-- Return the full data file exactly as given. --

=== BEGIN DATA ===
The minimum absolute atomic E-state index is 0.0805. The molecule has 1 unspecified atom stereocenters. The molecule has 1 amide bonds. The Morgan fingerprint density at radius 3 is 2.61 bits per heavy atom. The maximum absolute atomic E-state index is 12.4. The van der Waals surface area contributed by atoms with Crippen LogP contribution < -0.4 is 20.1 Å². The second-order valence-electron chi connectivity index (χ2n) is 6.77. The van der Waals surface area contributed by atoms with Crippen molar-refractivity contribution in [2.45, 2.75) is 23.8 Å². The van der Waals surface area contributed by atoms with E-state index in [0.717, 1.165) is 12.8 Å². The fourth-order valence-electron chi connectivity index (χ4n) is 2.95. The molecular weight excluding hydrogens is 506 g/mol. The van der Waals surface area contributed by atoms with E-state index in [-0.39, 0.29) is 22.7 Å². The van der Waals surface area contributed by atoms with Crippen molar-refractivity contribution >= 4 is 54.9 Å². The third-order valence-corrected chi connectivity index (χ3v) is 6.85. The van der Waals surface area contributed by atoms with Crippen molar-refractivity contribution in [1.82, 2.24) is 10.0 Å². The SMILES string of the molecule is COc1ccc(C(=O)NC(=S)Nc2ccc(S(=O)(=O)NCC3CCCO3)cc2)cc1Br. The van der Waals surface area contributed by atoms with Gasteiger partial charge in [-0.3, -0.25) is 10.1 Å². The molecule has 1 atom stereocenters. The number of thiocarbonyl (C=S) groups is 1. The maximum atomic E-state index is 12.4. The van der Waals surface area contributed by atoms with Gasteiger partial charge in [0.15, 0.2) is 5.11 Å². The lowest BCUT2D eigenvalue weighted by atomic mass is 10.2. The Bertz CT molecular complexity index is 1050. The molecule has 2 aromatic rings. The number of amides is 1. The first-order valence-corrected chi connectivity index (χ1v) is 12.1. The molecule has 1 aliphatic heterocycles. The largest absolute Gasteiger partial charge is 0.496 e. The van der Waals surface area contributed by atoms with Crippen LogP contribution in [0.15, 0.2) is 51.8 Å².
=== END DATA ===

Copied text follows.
The minimum absolute atomic E-state index is 0.0805. The molecule has 1 unspecified atom stereocenters. The molecule has 1 amide bonds. The Morgan fingerprint density at radius 3 is 2.61 bits per heavy atom. The maximum absolute atomic E-state index is 12.4. The van der Waals surface area contributed by atoms with Crippen LogP contribution < -0.4 is 20.1 Å². The second-order valence-electron chi connectivity index (χ2n) is 6.77. The van der Waals surface area contributed by atoms with Crippen molar-refractivity contribution in [2.45, 2.75) is 23.8 Å². The van der Waals surface area contributed by atoms with E-state index in [0.717, 1.165) is 12.8 Å². The fourth-order valence-electron chi connectivity index (χ4n) is 2.95. The molecular weight excluding hydrogens is 506 g/mol. The van der Waals surface area contributed by atoms with E-state index in [-0.39, 0.29) is 22.7 Å². The van der Waals surface area contributed by atoms with Crippen molar-refractivity contribution >= 4 is 54.9 Å². The third-order valence-corrected chi connectivity index (χ3v) is 6.85. The van der Waals surface area contributed by atoms with Crippen molar-refractivity contribution in [1.82, 2.24) is 10.0 Å². The SMILES string of the molecule is COc1ccc(C(=O)NC(=S)Nc2ccc(S(=O)(=O)NCC3CCCO3)cc2)cc1Br. The van der Waals surface area contributed by atoms with Gasteiger partial charge in [-0.3, -0.25) is 10.1 Å². The molecule has 1 atom stereocenters. The number of thiocarbonyl (C=S) groups is 1. The maximum atomic E-state index is 12.4. The van der Waals surface area contributed by atoms with Gasteiger partial charge in [0.15, 0.2) is 5.11 Å². The lowest BCUT2D eigenvalue weighted by atomic mass is 10.2. The Bertz CT molecular complexity index is 1050. The molecule has 2 aromatic rings. The number of amides is 1. The first-order valence-corrected chi connectivity index (χ1v) is 12.1. The molecule has 1 aliphatic heterocycles. The largest absolute Gasteiger partial charge is 0.496 e. The van der Waals surface area contributed by atoms with Crippen LogP contribution in [0.15, 0.2) is 51.8 Å².